The last native eaglet documented to have hatched in Indiana was in 1897. By 1900, bald eagles were extirpated in Indiana due to the loss of wetland habitats. To bring the eagle back, the Indiana Nongame & Endangered Wildlife Program started the Bald Eagle Reintroduction Program.

From 1985 to 1989, the program obtained 73 eaglets (seven to eight weeks old) from Wisconsin and Alaska 1985 through 1989 and brought them to a 25-foot nest tower in a secluded bay on Lake Monroe.

You can see the results of this program for yourself, on your home computer, on January 2. 

That is because Patoka Lake State Park, located just south of the historic towns of French Lick and West Baden, and just east of historic Jasper, is hosting its 33rd annual Eagle Watch from 10 a.m. to 2 p.m., as a Facebook live event

It’s a different configuration from the usual on-site day-long expedition by Indiana DNR staff, but you’ll still get “a tour” around the eagle nesting sites and learn the history of this site’s resident, non-releasable bald eagles.

“There will be a short program offered [at the top of] every hour,” said spokesperson Dana Recklehoff in a news release. “Topics will include Indiana’s bald eagle reintroduction program, Patoka Lake eagles facts, bald eagle trivia, eagles then and now, and the story of how bald eagles prevented a theme park on Tillery Hill. 

"For each live segment that viewers “like” or comment on, they will be entered into a drawing for a state parks annual entrance pass,” said Reckelhoff.

In 1782 the bald eagle was designated as the U.S. national symbol, "representing strength, courage, and freedom." Ultimately, that boast did not protect eagles from nationwide habitat loss, over-hunting, and the pesticide DDT,  not banned until 1972. 

In 1978 the bald eagle, the USA symbol of its seeming selfhood, officially was listed as endangered Now, the bald eagle is recognized as well as a symbol of survival from the brink of a total loss. 

Along with Patoka Lake as a secure habitat, we also can experience at close range the life cycle of bald eagles at Turkey Run State Park near Marshall; Salamonie Lake, near Andrews; Mississinewa Lake, near Peru; Sugar Creek and Wabash River in Parke County; and Lake Monroe, near Bloomington.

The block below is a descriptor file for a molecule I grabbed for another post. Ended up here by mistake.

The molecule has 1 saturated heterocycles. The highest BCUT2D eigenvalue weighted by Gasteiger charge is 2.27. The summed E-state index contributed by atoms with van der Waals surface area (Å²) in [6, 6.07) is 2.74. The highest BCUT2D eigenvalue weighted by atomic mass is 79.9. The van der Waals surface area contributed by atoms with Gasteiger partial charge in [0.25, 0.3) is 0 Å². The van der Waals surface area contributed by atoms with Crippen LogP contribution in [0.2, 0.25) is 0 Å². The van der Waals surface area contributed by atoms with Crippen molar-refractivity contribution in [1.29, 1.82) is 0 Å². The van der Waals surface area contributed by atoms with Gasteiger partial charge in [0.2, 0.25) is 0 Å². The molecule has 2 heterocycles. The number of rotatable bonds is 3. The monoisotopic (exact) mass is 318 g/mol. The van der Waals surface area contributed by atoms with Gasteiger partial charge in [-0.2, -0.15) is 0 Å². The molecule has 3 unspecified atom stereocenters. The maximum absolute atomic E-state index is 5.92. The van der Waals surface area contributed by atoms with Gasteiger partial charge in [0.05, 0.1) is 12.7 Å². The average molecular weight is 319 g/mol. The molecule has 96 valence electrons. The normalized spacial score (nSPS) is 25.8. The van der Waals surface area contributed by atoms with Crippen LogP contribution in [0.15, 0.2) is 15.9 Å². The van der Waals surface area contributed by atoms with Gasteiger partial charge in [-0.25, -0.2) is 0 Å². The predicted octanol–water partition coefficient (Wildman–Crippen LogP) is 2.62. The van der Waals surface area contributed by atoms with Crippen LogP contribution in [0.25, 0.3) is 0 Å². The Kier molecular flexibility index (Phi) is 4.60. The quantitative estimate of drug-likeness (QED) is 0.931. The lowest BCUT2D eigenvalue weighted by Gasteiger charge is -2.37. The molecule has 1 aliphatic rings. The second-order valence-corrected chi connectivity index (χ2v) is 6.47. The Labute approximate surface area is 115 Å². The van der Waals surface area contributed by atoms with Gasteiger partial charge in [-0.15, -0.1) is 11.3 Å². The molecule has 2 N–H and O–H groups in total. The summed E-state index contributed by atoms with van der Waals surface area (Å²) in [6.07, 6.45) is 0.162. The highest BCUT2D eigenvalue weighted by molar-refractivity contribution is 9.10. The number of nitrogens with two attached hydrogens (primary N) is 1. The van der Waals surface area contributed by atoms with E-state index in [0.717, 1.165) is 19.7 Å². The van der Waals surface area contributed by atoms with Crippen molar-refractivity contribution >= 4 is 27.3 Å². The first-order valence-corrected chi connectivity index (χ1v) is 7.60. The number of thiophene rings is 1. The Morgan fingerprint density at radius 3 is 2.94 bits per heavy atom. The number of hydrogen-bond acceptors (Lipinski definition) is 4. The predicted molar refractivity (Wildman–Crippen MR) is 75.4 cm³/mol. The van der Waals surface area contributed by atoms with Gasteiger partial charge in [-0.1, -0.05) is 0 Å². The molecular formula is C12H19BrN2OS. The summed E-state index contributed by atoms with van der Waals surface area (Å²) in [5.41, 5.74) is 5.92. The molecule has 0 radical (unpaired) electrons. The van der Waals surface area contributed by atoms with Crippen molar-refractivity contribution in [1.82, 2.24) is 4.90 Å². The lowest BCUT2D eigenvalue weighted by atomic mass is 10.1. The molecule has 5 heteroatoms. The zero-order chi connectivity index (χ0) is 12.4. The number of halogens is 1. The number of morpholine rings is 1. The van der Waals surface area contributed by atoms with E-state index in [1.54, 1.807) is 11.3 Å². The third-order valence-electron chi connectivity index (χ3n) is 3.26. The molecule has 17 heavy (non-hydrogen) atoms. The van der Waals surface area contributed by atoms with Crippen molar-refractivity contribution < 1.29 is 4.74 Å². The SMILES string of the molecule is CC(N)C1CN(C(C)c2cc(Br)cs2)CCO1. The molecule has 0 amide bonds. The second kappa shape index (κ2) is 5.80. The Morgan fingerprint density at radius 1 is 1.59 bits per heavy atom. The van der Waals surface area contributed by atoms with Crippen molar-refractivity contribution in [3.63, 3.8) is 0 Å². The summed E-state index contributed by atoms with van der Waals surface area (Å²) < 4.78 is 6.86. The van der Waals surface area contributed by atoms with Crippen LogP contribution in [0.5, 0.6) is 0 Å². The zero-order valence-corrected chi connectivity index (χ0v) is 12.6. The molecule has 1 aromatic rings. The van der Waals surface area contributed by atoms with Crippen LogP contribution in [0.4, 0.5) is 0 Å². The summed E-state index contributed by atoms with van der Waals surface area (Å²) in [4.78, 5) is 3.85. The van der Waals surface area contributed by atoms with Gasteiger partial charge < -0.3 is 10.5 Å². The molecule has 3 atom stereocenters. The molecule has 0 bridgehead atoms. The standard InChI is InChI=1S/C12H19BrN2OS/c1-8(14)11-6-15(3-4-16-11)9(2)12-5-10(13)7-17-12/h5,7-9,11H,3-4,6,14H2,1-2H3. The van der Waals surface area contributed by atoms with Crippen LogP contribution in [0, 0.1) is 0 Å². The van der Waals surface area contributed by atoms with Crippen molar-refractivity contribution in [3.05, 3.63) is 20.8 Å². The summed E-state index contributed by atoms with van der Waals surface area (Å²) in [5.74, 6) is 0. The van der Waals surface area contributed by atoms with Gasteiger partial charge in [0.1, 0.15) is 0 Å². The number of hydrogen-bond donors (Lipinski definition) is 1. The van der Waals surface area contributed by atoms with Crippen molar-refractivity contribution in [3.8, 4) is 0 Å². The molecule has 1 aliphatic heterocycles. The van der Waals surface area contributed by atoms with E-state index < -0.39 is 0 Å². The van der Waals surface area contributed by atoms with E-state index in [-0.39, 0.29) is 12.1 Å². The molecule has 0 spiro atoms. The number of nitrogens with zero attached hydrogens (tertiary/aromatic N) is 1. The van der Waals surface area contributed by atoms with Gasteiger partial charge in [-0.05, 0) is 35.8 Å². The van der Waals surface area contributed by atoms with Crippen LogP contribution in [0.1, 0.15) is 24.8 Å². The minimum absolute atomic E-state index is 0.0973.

The large turkey vulture, originally put forward by Benjamin Franklin to become our national bird, can be easily confused with the bald eagle. It takes a closer look to spot the marked difference; the white head plumage specific to the bald eagle.  

Nationally acclaimed bird author Pete Dunn reminds us the bald eagle “is the bird on the back of the one-dollar bill with the olive branch one talon and the arrows in the other.” 

But you might catch a glimpse of Indiana’s state bird right outside your window.

The cardinal (Richmondena cardinalis cardinalis) was adopted as Indiana’s state bird by the 1933 General Assembly (Indiana Code 1-2-8). The male is bright red; the female is brown with a dull red crest, wings, and tail. They live nearby year-round, and nest in thickets of brambles or low saplings. In winter they pose splendidly on a snow-dusted bare branch and among evergreens.

The late Alfred (Bud) Starling, still known as Indiana’s leading birder, begins his iconic Enjoying Indiana Birds, published by Indiana University Press, 1978, with the invitation to start in January to get acquainted with our local birds. 

There’s a bit of eeriness in Starling’s observation, “Birding in January offers the opportunity to know in depth the birds of an area. The deciduous trees are without leaves, making it easier to see birds, the woods are quiet, few people are about, and there is a still sereneness throughout the landscape …” 

 

 

 

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